Willis Wu is often seen as a generic Asian Man in a restaurant or the background of a crime scene on a television drama called Black and White. You kind of know the show: She's an accomplished young detective, he's a third-generation cop, together they are Black and White, and they solve impossible cases.
Willis hopes one day to be a Kung Fu Guy on movie screens around the world. But for now, he's the star of “Interior Chinatown,” the new novel from Charles Yu, an award-winning writer for Westworld and other shows.
Yu says Willis lives a kind of marginal existence. "We've all seen Law & Order, and every few seasons it seems like they do an episode set in Chinatown. And you have the two leads and they're in the foreground and it's their story, and way in the background, almost out of focus, is a guy unloading a van. And I wanted to tell a story about that guy."
On the stereotypical dialogue Willis gets stuck with
He has to say things about "doing it for my family's honor," or "you wouldn't understand in my culture." ... I've definitely seen a lot of them, [but] in my TV work, I have had the good fortune of writing on shows where my bosses would never let that line get through.
On what's missing from stories about Chinese history in America
Before you keep reading ...
MPR News is made by Members. Gifts from individuals fuel the programs that you and your neighbors rely on. Donate today to power news, analysis, and community conversations for all.
For me — and that really gets at the impetus for writing the book, and writing it this way — I think what I was trying to get at with telling the story this way was capturing something about the feeling of what it's like to be not the center of the action ... Chinese Americans and Taiwanese Americans and other Asian American groups have excelled in various fields. And yet, at least from my perspective, there can be still a feeling of, it doesn't seem to add up.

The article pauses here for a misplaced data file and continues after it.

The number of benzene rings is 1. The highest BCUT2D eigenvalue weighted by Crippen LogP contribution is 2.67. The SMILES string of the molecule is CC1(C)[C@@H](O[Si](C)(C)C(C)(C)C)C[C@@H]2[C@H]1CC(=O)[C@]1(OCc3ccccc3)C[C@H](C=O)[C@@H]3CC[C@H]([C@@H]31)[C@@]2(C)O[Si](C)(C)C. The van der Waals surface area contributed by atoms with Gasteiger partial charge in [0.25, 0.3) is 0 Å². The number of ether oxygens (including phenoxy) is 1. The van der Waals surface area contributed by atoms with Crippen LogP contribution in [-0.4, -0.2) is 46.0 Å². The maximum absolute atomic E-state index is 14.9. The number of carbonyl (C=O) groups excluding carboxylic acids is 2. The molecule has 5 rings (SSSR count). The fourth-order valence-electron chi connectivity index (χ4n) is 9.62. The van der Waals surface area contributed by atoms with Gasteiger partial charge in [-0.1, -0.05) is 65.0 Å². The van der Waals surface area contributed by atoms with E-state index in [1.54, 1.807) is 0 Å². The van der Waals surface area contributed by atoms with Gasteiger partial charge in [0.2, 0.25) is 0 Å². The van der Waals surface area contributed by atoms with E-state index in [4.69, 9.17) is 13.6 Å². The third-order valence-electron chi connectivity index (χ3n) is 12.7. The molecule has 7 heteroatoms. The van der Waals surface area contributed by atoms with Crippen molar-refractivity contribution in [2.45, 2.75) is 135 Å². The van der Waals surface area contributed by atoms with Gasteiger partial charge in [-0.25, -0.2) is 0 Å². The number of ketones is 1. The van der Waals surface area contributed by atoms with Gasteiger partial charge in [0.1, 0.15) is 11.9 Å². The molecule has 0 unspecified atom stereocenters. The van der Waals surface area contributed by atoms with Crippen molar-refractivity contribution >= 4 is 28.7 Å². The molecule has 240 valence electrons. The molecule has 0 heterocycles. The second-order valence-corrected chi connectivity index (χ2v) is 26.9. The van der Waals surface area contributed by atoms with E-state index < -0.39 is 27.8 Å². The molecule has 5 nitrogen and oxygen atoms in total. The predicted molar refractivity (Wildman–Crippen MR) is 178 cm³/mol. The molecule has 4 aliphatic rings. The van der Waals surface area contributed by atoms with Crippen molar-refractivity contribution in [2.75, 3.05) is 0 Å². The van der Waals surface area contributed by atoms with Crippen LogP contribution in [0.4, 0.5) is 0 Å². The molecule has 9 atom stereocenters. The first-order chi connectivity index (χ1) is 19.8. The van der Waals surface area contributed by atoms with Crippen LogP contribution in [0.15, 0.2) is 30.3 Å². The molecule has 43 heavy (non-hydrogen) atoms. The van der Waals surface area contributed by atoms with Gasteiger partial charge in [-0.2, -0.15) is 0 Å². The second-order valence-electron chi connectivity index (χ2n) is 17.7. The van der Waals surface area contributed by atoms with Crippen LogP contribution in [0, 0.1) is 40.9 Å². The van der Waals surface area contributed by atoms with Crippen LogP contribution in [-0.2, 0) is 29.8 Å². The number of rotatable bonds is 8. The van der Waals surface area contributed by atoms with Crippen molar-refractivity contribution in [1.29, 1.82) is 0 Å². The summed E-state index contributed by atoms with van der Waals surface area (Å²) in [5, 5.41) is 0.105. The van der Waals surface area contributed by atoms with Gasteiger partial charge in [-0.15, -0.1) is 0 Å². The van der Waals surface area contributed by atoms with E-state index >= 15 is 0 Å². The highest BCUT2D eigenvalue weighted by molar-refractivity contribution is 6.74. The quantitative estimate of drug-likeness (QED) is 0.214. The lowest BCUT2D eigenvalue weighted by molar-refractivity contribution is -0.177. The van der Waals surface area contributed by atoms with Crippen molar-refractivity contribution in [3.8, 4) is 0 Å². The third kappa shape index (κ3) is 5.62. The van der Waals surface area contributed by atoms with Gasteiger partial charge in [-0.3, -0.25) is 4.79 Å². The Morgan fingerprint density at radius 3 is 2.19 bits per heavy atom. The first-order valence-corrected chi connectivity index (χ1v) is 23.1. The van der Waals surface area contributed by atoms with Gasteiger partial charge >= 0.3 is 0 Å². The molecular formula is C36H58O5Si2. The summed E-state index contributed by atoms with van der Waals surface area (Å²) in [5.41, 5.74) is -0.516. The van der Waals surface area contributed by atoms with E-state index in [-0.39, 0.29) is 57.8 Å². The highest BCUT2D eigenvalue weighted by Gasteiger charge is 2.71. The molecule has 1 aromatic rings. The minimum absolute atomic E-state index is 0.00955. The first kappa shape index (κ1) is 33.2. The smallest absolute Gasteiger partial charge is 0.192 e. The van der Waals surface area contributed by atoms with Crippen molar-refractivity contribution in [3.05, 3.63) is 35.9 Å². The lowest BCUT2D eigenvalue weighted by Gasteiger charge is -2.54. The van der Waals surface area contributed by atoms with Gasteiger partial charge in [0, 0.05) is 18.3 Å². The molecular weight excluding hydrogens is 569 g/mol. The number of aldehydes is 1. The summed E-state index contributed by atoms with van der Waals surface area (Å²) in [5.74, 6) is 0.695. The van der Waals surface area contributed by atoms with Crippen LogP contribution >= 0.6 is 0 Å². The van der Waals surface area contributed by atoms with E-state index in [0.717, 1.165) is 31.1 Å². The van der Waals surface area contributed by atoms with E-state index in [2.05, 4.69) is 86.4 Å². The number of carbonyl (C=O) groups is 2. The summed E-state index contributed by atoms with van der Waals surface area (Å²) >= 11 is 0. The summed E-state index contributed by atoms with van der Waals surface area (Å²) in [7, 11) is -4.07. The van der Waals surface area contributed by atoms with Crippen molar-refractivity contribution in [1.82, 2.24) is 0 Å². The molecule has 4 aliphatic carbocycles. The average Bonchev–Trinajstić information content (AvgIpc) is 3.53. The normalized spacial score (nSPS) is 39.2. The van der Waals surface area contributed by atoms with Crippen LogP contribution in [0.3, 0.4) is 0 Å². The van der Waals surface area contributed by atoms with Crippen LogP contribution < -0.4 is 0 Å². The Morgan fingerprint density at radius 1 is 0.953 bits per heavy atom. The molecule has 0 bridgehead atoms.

This story to me came at a time in my life when, yes, I'd been working in TV for a couple of years. But I'm also reaching age where my own parents are, you know, aging. And they've been in America for decades, more than 50 years. And my my own kids are reaching an age, too, where they're asking questions. They can watch the news, and they can ask, are we real Americans? You know, is there a qualifier in front of that? And so positioned between them, as this sort of middle aged writer, I wanted to write a book about what it's like from all of their perspectives.
On Willis' desire for a moment when the light hits his face just right
It's a little bit of, you know, who doesn't want that moment? And yet, it's not a moment that, especially a lot of Asian actors, you know, have gotten. And recently, we have seen — it's incredible to watch Awkwafina onstage accepting a Golden Globe. I watched that moment with my daughter, who's 12. And for her to see ... a face that looks like hers get that award, that's something I won't forget.
This story was produced for radio by Ian Stewart and D. Parvaz, and adapted for the Web by Petra Mayer
Copyright 2020 NPR. To see more, visit https://www.npr.org.